Starring Pauline Frederick, Laura LaPlante and Malcolm MacGregor
May 2, 1925.

"Smouldering Fires" is not only a triumph for Pauline Frederick, who is tarred, but it is a real picture. It has the greatest emotional appeal if anything the critic has seen in months, and the pathos is relieved now and then by extremely deft bits of comedy. A woman who has reached middle age without love is always pathetic; in this case, it is a woman who has filled her life with the management of the factory inherited form her father, until she falls in love with one of her young employees and marries him. It is when her charming young sister enters the situation that tragedy begins, for on course the two youngsters fall in love. The story is beautifully directed, except that it is a little too long. It requires deft handling to enlist one's sympathy for each of the three parties to the triangle, but so well is the story managed that the young sister and the husband are never made to seem disloyal to the older woman. Pauline Frederick's performance is a masterpiece of realism. Her emotion seems sop genuine that it tears at one's heart-strings. Laura La Plante, as the younger sister, looks beautiful and plays with great sincerity. Malcolm MacGregor, one of the screen's handsomest men, does excellent work as the young husband.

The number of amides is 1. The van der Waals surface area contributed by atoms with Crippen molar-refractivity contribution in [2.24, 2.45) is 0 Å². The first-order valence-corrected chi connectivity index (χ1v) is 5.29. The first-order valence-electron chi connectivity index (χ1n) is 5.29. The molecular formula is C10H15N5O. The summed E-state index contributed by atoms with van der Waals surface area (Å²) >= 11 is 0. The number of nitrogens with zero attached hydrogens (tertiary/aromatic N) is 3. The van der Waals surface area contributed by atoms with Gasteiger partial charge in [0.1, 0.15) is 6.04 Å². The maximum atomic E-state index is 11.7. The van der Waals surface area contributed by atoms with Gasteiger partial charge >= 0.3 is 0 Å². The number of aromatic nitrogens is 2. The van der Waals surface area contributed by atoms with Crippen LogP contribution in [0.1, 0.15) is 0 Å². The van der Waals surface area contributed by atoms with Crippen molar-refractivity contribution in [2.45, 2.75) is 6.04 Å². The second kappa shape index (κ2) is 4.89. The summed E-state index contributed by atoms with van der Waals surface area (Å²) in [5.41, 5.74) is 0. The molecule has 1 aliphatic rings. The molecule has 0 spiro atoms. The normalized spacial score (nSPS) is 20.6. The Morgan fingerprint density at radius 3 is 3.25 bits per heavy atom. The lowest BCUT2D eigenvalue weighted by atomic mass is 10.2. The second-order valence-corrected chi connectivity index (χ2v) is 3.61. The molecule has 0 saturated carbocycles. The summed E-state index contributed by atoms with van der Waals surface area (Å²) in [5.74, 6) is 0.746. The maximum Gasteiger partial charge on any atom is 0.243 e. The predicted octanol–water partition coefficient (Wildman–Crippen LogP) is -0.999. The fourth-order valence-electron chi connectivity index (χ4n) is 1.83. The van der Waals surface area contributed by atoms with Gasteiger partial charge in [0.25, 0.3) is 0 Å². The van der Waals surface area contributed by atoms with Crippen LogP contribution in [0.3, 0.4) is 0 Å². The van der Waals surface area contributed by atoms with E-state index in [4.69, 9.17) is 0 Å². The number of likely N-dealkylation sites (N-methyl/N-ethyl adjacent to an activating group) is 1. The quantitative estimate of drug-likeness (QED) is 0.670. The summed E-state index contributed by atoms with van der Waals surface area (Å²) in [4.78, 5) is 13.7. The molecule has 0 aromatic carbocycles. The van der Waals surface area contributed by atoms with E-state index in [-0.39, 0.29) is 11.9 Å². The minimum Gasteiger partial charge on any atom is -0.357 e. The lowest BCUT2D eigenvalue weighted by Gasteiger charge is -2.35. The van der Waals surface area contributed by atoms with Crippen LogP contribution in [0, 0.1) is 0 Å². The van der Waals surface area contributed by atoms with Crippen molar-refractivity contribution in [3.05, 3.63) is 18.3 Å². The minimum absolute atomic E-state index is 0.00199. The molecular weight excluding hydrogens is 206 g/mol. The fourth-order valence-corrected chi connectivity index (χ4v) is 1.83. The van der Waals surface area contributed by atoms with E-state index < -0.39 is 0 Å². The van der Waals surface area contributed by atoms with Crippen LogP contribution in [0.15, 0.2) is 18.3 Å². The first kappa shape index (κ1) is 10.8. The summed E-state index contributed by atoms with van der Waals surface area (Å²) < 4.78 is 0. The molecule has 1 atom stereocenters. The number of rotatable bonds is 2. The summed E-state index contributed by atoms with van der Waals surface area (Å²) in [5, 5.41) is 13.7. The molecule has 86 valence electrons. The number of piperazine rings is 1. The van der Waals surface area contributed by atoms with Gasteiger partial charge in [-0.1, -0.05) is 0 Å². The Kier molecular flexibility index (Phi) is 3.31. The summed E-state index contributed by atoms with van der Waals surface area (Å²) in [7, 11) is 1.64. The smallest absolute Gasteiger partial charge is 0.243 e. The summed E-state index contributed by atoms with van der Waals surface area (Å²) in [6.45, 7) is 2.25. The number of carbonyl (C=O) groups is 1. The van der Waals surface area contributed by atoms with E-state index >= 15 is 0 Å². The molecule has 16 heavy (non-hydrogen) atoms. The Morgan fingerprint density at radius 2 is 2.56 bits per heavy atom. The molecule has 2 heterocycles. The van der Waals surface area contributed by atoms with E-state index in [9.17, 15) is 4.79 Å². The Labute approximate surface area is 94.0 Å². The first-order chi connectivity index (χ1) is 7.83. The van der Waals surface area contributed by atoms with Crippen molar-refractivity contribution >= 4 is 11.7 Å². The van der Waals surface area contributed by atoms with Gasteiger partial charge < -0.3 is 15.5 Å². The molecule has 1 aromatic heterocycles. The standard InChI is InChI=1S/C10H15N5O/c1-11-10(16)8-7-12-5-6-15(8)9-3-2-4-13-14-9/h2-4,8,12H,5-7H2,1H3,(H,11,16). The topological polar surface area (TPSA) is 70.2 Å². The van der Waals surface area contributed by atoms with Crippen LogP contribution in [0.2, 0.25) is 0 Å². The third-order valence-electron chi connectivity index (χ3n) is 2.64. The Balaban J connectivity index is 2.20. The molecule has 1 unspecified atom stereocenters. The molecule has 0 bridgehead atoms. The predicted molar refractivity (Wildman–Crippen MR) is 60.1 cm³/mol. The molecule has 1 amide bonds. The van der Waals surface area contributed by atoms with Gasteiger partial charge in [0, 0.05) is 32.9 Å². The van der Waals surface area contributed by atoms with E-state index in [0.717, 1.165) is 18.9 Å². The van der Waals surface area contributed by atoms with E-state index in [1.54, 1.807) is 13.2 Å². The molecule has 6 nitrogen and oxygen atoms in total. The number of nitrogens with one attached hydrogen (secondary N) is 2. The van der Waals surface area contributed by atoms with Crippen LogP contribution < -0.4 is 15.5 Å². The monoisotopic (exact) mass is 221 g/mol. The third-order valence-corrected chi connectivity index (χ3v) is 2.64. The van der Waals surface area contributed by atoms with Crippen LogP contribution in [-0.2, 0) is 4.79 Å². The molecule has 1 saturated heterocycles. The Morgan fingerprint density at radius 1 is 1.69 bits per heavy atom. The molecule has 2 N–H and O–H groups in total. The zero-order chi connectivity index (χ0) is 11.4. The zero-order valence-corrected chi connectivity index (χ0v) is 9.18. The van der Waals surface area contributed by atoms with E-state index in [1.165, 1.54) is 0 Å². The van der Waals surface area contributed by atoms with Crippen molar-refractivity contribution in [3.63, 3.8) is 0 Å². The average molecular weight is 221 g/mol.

The cast includes: Pauline Frederick, Laura La Plante, Malcolm McGregor, Tully Marshall, Wanda Hawley, Helen Lynch and George Cooper.
The picture was directed by Clarence Brown.

Review contributed by Erwyn Merwart

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